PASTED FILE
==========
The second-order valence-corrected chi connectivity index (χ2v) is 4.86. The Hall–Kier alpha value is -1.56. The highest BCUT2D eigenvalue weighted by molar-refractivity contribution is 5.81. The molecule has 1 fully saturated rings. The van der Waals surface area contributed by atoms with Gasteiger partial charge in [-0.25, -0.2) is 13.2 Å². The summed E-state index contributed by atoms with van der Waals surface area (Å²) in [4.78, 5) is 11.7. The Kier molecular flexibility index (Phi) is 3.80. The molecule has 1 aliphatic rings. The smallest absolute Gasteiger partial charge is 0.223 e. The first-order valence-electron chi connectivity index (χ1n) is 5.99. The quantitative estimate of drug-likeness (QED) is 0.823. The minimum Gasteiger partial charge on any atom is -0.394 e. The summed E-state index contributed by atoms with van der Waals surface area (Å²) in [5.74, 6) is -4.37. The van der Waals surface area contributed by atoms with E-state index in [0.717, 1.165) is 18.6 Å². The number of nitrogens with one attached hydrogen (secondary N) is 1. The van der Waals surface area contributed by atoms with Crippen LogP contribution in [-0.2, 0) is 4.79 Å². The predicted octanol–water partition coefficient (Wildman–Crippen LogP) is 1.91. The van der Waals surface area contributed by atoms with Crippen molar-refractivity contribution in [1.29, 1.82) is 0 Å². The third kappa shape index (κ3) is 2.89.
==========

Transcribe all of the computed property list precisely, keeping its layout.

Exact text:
The second-order valence-corrected chi connectivity index (χ2v) is 4.86. The Hall–Kier alpha value is -1.56. The highest BCUT2D eigenvalue weighted by molar-refractivity contribution is 5.81. The molecule has 1 fully saturated rings. The van der Waals surface area contributed by atoms with Gasteiger partial charge in [-0.25, -0.2) is 13.2 Å². The summed E-state index contributed by atoms with van der Waals surface area (Å²) in [4.78, 5) is 11.7. The Kier molecular flexibility index (Phi) is 3.80. The molecule has 1 aliphatic rings. The smallest absolute Gasteiger partial charge is 0.223 e. The first-order valence-electron chi connectivity index (χ1n) is 5.99. The quantitative estimate of drug-likeness (QED) is 0.823. The minimum Gasteiger partial charge on any atom is -0.394 e. The summed E-state index contributed by atoms with van der Waals surface area (Å²) in [5.74, 6) is -4.37. The van der Waals surface area contributed by atoms with E-state index in [0.717, 1.165) is 18.6 Å². The number of nitrogens with one attached hydrogen (secondary N) is 1. The van der Waals surface area contributed by atoms with Crippen LogP contribution in [-0.2, 0) is 4.79 Å². The predicted octanol–water partition coefficient (Wildman–Crippen LogP) is 1.91. The van der Waals surface area contributed by atoms with Crippen molar-refractivity contribution in [1.29, 1.82) is 0 Å². The third kappa shape index (κ3) is 2.89.